Chopin Nocturne Op 48 No 1 C minor
The Chopin Nocturne Op 48 No 1 C minor has been categorized as one of Chopin's greatest emotional achievements. Theodor Kullak said of the piece, "the design and poetic contents of this nocturne make it the most important one that Chopin created; the chief subject is a masterly expression of a great powerful grief. Jan Kleczyński, Sr. calls the nocturne "broad and most imposing with its powerful intermediate movement, a thorough departure from the nocturne style. Some musical critics, including Charles Willeby and Frederick Niecks, do not think the piece deserves its fame and position; though James Huneker agrees with this assessment, he notes that the nocturne is still "the noblest nocturne of them all. James Friskin found the music to have "the most imposing instrumental effect of any of the nocturnes," calling the crescendo and octaves "almost Lisztian.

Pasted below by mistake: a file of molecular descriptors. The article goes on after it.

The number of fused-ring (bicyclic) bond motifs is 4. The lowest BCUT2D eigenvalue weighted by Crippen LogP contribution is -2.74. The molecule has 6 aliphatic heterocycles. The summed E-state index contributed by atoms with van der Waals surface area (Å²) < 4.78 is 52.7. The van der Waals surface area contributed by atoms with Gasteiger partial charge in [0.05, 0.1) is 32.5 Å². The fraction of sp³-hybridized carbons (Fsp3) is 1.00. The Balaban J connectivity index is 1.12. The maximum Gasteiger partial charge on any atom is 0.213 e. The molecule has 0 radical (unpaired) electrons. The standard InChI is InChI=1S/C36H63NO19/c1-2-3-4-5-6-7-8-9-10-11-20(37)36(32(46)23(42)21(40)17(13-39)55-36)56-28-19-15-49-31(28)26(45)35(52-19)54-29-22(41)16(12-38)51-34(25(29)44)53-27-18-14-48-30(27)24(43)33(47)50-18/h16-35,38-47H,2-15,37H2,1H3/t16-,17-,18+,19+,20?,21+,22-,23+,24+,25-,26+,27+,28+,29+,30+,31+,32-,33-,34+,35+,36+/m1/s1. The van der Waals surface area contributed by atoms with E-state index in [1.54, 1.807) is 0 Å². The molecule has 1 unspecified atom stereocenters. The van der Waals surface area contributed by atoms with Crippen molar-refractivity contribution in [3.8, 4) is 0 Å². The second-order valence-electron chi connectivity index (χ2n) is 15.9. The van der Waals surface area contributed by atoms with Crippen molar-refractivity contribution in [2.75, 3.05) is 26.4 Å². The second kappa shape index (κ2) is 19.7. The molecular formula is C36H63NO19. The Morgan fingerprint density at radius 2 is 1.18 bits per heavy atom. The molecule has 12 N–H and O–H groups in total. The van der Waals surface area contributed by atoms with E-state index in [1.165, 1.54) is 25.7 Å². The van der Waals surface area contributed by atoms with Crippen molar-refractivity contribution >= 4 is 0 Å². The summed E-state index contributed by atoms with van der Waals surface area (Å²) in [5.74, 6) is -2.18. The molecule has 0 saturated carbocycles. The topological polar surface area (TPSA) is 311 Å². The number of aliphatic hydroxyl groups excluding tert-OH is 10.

Jim Samson notes that the Chopin Nocturne Op 48 No 1 C minor intensifies "not through ornamentation, but through a new textural background. Kleczyński commented that the middle section "is the tale of a still greater grief told in an agitated recitando; celestial harps come to bring one ray of hope, which is powerless in its endeavor to calm the wounded soul, which...sends forth to heaven a cry of deepest anguish." The ending, according to Samson, is "in the nature of an elaborated 'feminine ending', articulating the reactive final beat of an amphibrach grouping.